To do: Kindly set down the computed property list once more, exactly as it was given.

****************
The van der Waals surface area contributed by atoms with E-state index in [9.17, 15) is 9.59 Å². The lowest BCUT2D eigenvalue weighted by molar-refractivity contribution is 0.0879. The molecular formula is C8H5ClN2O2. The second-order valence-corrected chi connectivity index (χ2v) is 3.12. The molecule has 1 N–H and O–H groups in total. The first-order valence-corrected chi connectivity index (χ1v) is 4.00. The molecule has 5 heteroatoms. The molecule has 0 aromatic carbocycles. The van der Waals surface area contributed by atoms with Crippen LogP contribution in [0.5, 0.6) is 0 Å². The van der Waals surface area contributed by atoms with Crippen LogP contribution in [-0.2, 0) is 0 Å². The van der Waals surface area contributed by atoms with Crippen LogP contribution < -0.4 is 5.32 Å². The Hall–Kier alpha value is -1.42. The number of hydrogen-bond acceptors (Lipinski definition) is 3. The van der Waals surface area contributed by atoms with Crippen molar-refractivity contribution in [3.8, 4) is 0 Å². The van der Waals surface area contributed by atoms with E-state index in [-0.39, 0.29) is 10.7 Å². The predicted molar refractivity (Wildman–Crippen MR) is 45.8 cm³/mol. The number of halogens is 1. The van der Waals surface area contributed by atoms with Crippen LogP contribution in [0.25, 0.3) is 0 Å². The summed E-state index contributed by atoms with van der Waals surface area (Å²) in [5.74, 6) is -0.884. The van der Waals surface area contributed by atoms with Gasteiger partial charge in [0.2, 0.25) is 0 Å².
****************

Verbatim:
The van der Waals surface area contributed by atoms with E-state index in [9.17, 15) is 9.59 Å². The lowest BCUT2D eigenvalue weighted by molar-refractivity contribution is 0.0879. The molecular formula is C8H5ClN2O2. The second-order valence-corrected chi connectivity index (χ2v) is 3.12. The molecule has 1 N–H and O–H groups in total. The first-order valence-corrected chi connectivity index (χ1v) is 4.00. The molecule has 5 heteroatoms. The molecule has 0 aromatic carbocycles. The van der Waals surface area contributed by atoms with Crippen LogP contribution in [0.5, 0.6) is 0 Å². The van der Waals surface area contributed by atoms with Crippen LogP contribution in [-0.2, 0) is 0 Å². The van der Waals surface area contributed by atoms with Crippen LogP contribution < -0.4 is 5.32 Å². The Hall–Kier alpha value is -1.42. The number of hydrogen-bond acceptors (Lipinski definition) is 3. The van der Waals surface area contributed by atoms with Crippen molar-refractivity contribution in [3.8, 4) is 0 Å². The van der Waals surface area contributed by atoms with E-state index in [-0.39, 0.29) is 10.7 Å². The predicted molar refractivity (Wildman–Crippen MR) is 45.8 cm³/mol. The number of halogens is 1. The van der Waals surface area contributed by atoms with Crippen LogP contribution in [0.25, 0.3) is 0 Å². The summed E-state index contributed by atoms with van der Waals surface area (Å²) in [5.74, 6) is -0.884. The van der Waals surface area contributed by atoms with Gasteiger partial charge in [0.2, 0.25) is 0 Å².